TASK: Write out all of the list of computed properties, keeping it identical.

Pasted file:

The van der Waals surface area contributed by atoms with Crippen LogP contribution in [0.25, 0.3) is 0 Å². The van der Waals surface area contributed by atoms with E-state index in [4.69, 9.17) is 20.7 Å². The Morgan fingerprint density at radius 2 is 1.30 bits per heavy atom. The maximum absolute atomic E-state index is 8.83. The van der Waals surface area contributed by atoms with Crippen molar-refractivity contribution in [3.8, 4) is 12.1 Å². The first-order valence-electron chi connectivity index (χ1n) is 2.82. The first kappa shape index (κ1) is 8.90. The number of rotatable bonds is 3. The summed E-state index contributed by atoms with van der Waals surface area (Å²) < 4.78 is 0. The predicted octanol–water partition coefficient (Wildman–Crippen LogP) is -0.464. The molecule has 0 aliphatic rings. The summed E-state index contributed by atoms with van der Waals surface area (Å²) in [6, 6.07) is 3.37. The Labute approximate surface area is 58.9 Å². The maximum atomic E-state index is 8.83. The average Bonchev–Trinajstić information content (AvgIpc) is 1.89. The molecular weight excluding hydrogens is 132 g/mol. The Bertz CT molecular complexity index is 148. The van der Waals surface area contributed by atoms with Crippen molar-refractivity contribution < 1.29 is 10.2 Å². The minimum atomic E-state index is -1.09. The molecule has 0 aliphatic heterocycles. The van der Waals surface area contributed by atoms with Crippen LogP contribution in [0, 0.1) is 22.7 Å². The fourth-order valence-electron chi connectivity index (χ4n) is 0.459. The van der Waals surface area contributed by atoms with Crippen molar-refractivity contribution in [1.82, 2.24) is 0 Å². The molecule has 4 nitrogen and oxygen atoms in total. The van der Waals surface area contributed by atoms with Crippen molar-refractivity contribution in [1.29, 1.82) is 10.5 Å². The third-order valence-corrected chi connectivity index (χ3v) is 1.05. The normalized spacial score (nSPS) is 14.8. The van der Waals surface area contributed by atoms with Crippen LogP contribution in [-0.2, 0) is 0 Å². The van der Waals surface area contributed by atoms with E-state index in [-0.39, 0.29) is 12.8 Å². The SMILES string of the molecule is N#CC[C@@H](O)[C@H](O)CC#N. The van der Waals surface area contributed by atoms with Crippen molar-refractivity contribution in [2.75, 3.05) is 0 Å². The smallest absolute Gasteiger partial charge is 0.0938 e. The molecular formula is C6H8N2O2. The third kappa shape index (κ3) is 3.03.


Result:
The van der Waals surface area contributed by atoms with Crippen LogP contribution in [0.25, 0.3) is 0 Å². The van der Waals surface area contributed by atoms with E-state index in [4.69, 9.17) is 20.7 Å². The Morgan fingerprint density at radius 2 is 1.30 bits per heavy atom. The maximum absolute atomic E-state index is 8.83. The van der Waals surface area contributed by atoms with Crippen molar-refractivity contribution in [3.8, 4) is 12.1 Å². The first-order valence-electron chi connectivity index (χ1n) is 2.82. The first kappa shape index (κ1) is 8.90. The number of rotatable bonds is 3. The summed E-state index contributed by atoms with van der Waals surface area (Å²) < 4.78 is 0. The predicted octanol–water partition coefficient (Wildman–Crippen LogP) is -0.464. The molecule has 0 aliphatic rings. The summed E-state index contributed by atoms with van der Waals surface area (Å²) in [6, 6.07) is 3.37. The Labute approximate surface area is 58.9 Å². The maximum atomic E-state index is 8.83. The average Bonchev–Trinajstić information content (AvgIpc) is 1.89. The molecular weight excluding hydrogens is 132 g/mol. The Bertz CT molecular complexity index is 148. The van der Waals surface area contributed by atoms with Crippen molar-refractivity contribution < 1.29 is 10.2 Å². The minimum atomic E-state index is -1.09. The molecule has 0 aliphatic heterocycles. The van der Waals surface area contributed by atoms with Crippen LogP contribution in [0, 0.1) is 22.7 Å². The fourth-order valence-electron chi connectivity index (χ4n) is 0.459. The van der Waals surface area contributed by atoms with Crippen molar-refractivity contribution in [1.82, 2.24) is 0 Å². The molecule has 4 nitrogen and oxygen atoms in total. The van der Waals surface area contributed by atoms with Crippen molar-refractivity contribution in [1.29, 1.82) is 10.5 Å². The third-order valence-corrected chi connectivity index (χ3v) is 1.05. The normalized spacial score (nSPS) is 14.8. The van der Waals surface area contributed by atoms with Crippen LogP contribution in [-0.2, 0) is 0 Å². The van der Waals surface area contributed by atoms with E-state index in [-0.39, 0.29) is 12.8 Å². The SMILES string of the molecule is N#CC[C@@H](O)[C@H](O)CC#N. The van der Waals surface area contributed by atoms with Crippen molar-refractivity contribution in [2.75, 3.05) is 0 Å². The smallest absolute Gasteiger partial charge is 0.0938 e. The molecular formula is C6H8N2O2. The third kappa shape index (κ3) is 3.03.